Adrenal gland metastatic disease is the most commonly occurring malignancy of the adrenal glands. Although metastatic disease is common, adrenal hemorrhage is a rare but potentially fatal manifestation of malignancy. The objectives of this case report are to highlight the unusual presentation of metastatic lung adenocarcinoma as spontaneous adrenal hemorrhage in a 64-year-old female who was otherwise asymptomatic. As well as to support the reasoning that metastatic disease should be considered as a differential in patients with this clinical presentation as this may have altered this fatal outcome.

1. Introduction

Lung cancer is the second most common cancer diagnosis in the United States. Non-small lung cancer accounts for approximately 85% of lung cancers [1]. Per USPSTF recommendations, annual screening for lung cancer with low dose CT should begin in patients aged 50 who have a 20-pack year history and currently smoking or have quit in the past 15 years. But, when screenings have not been performed, most patients who present with symptoms due to lung cancer most likely have advanced disease. The adrenal gland is a common site for metastasis of non-small cell carcinoma but an uncommon initial manifestation [2]. Approximately, 10% of patients diagnosed with lung cancer will develop adrenal metastasis. Only 2 to 3% of these occur at the initial presentation of non-small cell lung cancer. Of four hundred and sixty-four patients with metastatic disease in the adrenal glands included in one study, 94% of the metastatic adrenal tumors were carcinomas and 56% of these were adenocarcinoma [3]. Adrenal hemorrhage is a rare disorder, estimated to be present in 0.14% to 1.8% of postmortem examinations and is associated with a 15% mortality rate [4]. Patients can present with nonspecific symptoms of abdominal pain, nausea, lethargy, weakness, and malaise. We report on a 64-year-old Caucasian female who presented for acute left upper quadrant abdominal pain and was found to have left adrenal hemorrhage secondary to adenocarcinoma metastasis.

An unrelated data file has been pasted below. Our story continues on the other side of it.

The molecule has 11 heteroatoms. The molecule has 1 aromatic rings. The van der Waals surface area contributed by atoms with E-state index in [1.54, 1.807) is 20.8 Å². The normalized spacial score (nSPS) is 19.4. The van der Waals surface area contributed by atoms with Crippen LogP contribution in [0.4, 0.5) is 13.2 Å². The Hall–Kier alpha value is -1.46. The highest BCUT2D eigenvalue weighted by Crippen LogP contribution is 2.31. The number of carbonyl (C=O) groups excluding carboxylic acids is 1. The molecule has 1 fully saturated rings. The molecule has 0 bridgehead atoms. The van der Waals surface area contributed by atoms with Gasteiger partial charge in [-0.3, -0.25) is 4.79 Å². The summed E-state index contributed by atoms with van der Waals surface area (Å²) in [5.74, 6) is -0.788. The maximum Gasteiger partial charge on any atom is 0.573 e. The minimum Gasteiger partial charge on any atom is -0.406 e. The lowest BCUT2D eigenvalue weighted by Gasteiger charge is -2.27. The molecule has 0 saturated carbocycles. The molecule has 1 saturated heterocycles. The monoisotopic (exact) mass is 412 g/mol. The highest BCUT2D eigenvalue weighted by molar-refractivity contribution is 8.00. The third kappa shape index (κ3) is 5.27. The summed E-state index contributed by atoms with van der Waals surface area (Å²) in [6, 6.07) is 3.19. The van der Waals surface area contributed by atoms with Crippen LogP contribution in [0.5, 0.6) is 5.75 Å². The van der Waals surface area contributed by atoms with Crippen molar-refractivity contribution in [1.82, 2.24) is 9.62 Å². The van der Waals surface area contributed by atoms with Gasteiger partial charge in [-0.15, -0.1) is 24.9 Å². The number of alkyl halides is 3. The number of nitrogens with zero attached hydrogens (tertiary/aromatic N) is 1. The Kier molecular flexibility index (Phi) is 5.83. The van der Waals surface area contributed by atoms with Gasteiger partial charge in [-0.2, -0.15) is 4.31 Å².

2. Case Presentation

We present a 64-year-old Caucasian female with 35 pack-year smoking history and no comorbidities who initially presented to an outside facility due to acute left upper quadrant abdominal pain. She was eventually diagnosed with acute left adrenal hemorrhage, transfused packed red blood cells (PRBC), and underwent embolization of the left adrenal artery. She was later discharged to follow up with her PCP. A few days later, she presented to our hospital with complaints of shortness of breath (SOB) with exertion. The patient reported a three-week history of SOB prior to presentation, which worsened following the recent hospital discharge. She was hemodynamically stable upon presentation. Physical examination was significant for generalized pallor, jaundiced mucosa, and a large hematoma surrounding the left flank. The patient’s hemoglobin on presentation was 7.5 (7.2 at discharge from the previous hospital). She also had severe orthostatic hypotension. Her other labs include urea 16, creatinine 0.89, sodium 136, potassium 4, AST 90, ALT 62, ALP 69, total bilirubin 3.4, WBC 7.6, platelets 97000, and . Her chest X-ray revealed a small pleural effusion on the left, which was initially thought to be a sympathetic effusion from underlying hematoma. CT Angiogram of abdomen and pelvis revealed evidence of coiling of the left adrenal gland with a 6 cm mass likely representing hemorrhage in the left adrenal gland itself. There was a hemorrhage in the adjacent pararenal space crossing the midline in the retroperitoneum in the right paracolic gutter without evidence of active bleeding. She was admitted for further workup of her progressively worsening symptoms and etiology of the adrenal hemorrhage. Despite adequate volume resuscitation with PRBC and IV fluids, the patient remained symptomatic with no significant improvement in blood count. A repeat chest X-ray was obtained which revealed worsening of the pleural effusion, hence the patient underwent thoracentesis which revealed bloody exudative effusion (>2 million RBC) but cytology did not reveal malignant cells. Due to high suspicion of ongoing malignancy, repeat imaging was obtained. CT abdomen and pelvis revealed worsening left hematoma with additional new right adrenal hemorrhage (Figures 1 and 2). CT chest revealed scattered lymphadenopathy in the left supraclavicular neck, bilateral axilla, and left hilum with questionable metastatic adenopathy, along with a small indeterminate 5 mm left upper lobe pulmonary nodule. MRI of the brain revealed multiple scattered tiny foci concerning a metastatic disease. Eventually, the patient underwent an excisional biopsy of the right axillary lymph node, with the hope of identifying the primary tumor. While awaiting pathology reports, we also ruled out tuberculosis with QuantiFERON Gold and autoimmune etiology with an extensive workup. The plan was to evaluate the extent of the disease with imaging once pathology was available, and plan cancer treatment accordingly.